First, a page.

Working with US Topo Maps
The USGS has stopped updating to their traditional 7.5′ paper quads, replacing them with a new product called US Topo, a reincarnation of their Digital Map – Beta product. This seems like a never ending source of confusion (I’m looking for a US Topo map. You mean a map of the US? No, a US Topo. Yeah, like one that covers the whole country?), but it is what it is.
You can still buy paper copies of the US Topo maps, so don’t think of the new approach as a shift from paper to digital, but rather as a change in the way maps are produced. The traditional paper maps were hand-built from survey data and stereoscopic imaging; any computer involvement was more along the lines of photoshop than a GIS application. The new maps combine a number of layers, some entirely computer generated, into a single PDF. So with the right tools, you can switch between viewing trails on a traditional white-green background and viewing them on an aerial image.
|A US Topo map with all layers turned on.|
Having now built out a nationwide seamless tile set based on these new PDFs, I have some comments on them. Although these comments are mostly of the negative variety, I actually think these maps hold a lot of promise, but that they need a little refining. So on with the issues . . .
Poor Toolchain. You can open a US Topo map in any PDF viewer, but it’s virtually impossible to turn individual layers on and off. The USGS directs you to TerraGo’s windows-only toolbar, and I sure hope TerraGo paid them a bundle of cash because not only is their toolbar a pain to work with, it comes with an onerous registration and download process. When I made the mistake of downloading it onto a Mac, I actually had to stick the installer onto a USB drive to move it to a windows machine because my 1 free download had been used up. I don’t know who exactly is clamoring to pirate a GeoPDF plugin . . .
I use GDAL to slice individual quads into the tile pyramid used by web maps, and its GeoPDF driver has no support for toggling layer visibility off and on. I was about to give up after a lof of web searching when I stumbled on the missing link – although referred to colloquially as layers, the various map elements are implemented as optional content according to the PDF spec. Armed with this knowledge, I dove into C++ code for the first time in 15 years and modified pdfdataset.cpp to deal with optional content.
Inconsistent Layers. US Topo PDFs have a lot of layers. They’re grouped hierarchically, with some of the high level groupings described here. Unfortunately when you get beyond the spec, all bets are off. I was hoping to create a white-green woodland base layer in addition the imagery base layer, but it’s not present on all the maps – some you can roll back to the traditional look, some you can’t. Some have glacier shading, some don’t. Even when maps have the same layers they’re not always named consistently, which doesn’t matter for a casual user but is a killer when automating a process across 55,000 maps. I’d really like to see the USGS expand the list of mandatory layers included in the spec.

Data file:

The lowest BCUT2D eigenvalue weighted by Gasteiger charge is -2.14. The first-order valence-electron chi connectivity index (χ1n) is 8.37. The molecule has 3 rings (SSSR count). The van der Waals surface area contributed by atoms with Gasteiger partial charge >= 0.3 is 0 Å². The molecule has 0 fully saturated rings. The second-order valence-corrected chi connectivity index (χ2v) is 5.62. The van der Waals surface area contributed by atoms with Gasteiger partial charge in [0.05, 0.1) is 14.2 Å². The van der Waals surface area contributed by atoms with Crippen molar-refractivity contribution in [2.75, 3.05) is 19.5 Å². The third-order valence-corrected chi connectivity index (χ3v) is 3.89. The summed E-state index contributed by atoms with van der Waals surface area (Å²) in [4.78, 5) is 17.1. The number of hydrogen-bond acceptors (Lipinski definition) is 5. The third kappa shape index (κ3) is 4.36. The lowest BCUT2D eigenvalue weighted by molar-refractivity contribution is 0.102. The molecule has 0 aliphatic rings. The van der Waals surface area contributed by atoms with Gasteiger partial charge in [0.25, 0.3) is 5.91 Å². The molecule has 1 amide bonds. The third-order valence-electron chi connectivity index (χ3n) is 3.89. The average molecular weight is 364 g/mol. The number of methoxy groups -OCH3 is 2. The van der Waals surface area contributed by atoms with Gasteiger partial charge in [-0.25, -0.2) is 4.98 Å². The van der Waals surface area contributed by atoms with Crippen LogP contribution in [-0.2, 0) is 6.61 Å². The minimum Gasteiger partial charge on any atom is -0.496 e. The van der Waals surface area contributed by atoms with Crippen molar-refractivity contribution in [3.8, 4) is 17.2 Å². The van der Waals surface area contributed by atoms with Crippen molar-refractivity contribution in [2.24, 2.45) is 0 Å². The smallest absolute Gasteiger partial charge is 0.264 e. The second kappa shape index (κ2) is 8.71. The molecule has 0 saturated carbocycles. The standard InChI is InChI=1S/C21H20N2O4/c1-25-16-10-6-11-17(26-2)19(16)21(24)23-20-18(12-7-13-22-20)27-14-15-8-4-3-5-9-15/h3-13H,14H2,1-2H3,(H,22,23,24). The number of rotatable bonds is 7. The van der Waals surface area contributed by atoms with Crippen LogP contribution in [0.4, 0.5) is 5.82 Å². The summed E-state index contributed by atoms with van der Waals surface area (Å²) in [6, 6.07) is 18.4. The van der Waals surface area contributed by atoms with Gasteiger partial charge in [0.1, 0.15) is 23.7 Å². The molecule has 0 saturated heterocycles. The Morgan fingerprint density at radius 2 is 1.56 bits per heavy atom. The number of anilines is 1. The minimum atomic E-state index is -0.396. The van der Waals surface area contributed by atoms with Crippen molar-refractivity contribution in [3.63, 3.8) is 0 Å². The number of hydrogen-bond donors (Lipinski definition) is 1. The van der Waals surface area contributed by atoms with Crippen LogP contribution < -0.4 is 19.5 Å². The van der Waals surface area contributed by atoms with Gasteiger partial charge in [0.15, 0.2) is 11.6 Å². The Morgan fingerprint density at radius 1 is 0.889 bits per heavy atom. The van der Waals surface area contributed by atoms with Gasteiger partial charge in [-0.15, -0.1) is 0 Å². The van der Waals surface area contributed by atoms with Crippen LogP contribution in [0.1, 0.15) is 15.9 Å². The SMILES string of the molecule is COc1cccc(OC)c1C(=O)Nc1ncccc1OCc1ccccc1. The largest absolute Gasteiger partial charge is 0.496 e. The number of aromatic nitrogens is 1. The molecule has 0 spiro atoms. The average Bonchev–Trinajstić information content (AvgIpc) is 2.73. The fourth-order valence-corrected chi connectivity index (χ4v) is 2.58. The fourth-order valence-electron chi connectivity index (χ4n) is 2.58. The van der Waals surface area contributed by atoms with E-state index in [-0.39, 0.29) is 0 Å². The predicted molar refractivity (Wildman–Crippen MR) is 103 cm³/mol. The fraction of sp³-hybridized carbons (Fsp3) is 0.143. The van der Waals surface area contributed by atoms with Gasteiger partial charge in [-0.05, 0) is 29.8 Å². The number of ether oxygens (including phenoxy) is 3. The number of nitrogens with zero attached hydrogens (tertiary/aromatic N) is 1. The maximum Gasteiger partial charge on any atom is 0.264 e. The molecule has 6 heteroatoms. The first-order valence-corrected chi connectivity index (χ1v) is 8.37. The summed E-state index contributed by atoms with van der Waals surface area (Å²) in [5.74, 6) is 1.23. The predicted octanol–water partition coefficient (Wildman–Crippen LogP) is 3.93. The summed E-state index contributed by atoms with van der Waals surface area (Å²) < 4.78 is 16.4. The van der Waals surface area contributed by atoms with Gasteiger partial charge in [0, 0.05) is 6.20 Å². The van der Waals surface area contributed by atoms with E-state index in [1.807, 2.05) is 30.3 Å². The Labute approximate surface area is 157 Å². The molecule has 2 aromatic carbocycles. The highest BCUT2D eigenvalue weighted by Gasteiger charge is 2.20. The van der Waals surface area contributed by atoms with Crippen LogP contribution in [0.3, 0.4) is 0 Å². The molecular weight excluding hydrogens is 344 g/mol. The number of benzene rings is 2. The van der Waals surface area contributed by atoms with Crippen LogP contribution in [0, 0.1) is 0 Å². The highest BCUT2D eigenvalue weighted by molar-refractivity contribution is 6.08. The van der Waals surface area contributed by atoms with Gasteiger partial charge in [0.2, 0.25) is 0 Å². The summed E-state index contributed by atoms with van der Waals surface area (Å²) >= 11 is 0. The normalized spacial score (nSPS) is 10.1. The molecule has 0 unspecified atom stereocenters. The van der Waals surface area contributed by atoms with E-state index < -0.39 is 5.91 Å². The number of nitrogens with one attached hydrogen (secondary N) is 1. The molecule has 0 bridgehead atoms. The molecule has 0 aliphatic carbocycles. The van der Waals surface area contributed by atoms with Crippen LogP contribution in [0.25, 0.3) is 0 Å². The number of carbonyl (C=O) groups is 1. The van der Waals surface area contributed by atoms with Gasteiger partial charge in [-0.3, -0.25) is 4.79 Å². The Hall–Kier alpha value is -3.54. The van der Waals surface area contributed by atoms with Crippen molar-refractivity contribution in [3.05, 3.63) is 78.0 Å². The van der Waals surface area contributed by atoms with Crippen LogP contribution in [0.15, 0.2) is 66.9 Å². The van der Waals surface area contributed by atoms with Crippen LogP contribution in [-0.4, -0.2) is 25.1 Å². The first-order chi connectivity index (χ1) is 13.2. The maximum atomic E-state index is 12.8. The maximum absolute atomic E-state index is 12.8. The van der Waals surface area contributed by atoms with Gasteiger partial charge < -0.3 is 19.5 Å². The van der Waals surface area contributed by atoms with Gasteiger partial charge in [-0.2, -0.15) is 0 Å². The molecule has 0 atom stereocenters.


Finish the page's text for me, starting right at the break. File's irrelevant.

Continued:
Odd Rendering Choices. The USGS has some beautiful sample maps and the US Topos certainly shine in some situations, but they’re practically unusable in others. The traditional brown contour color is almost impossible to distinguish against some imagery backgrounds; I decided to omit it and use my own orange-brown lines instead. Some streams and trails are so faint that they virtually disappear if the map gets reprojected. The biggest annoyance, however, is the labels: the white drop shadow makes them go from huge to unreadable over the course of about 2 zoom levels; water features use a baby-blue color that is even harder to read over the drop shadow than the standard black. Simple black lettering from the traditional topo won’t show up well on aerial images, but I wish they’d found a better solution than the one they went with.
Missing Data. This is the part that really blows me away. Google’s Hybrid map has great coverage for urban areas; I was hoping that US Topos would be a substitute for backcountry roads and trails. Unfortunately a number of trails are flat-out missing and some forest service roads aren’t properly rendered, while the urban features I care least about are well cataloged. As an example, the timberline post office is prominently labeled on Mt Hood, but neither Cascade River Rd nor the Cascade Pass Trail can be found on the map despite being one of the most scenic short hikes in the Pacific NW. Nearby sits this very confusing road intersection which violates 100 years of the USGS’ own mapping conventions by displaying 4WD roads as single dashed lines. The map key gives no indication of whether double-dashed roads are gentler or rougher than single-dashed ones, or how to distinguish these roads v. the hiking trails from which their symbol was co-opted.
Although these maps look really cool, I wouldn’t throw away the old-school “historic” maps until the roads and trails are better updated and every PDF gets a green/white land cover layer.
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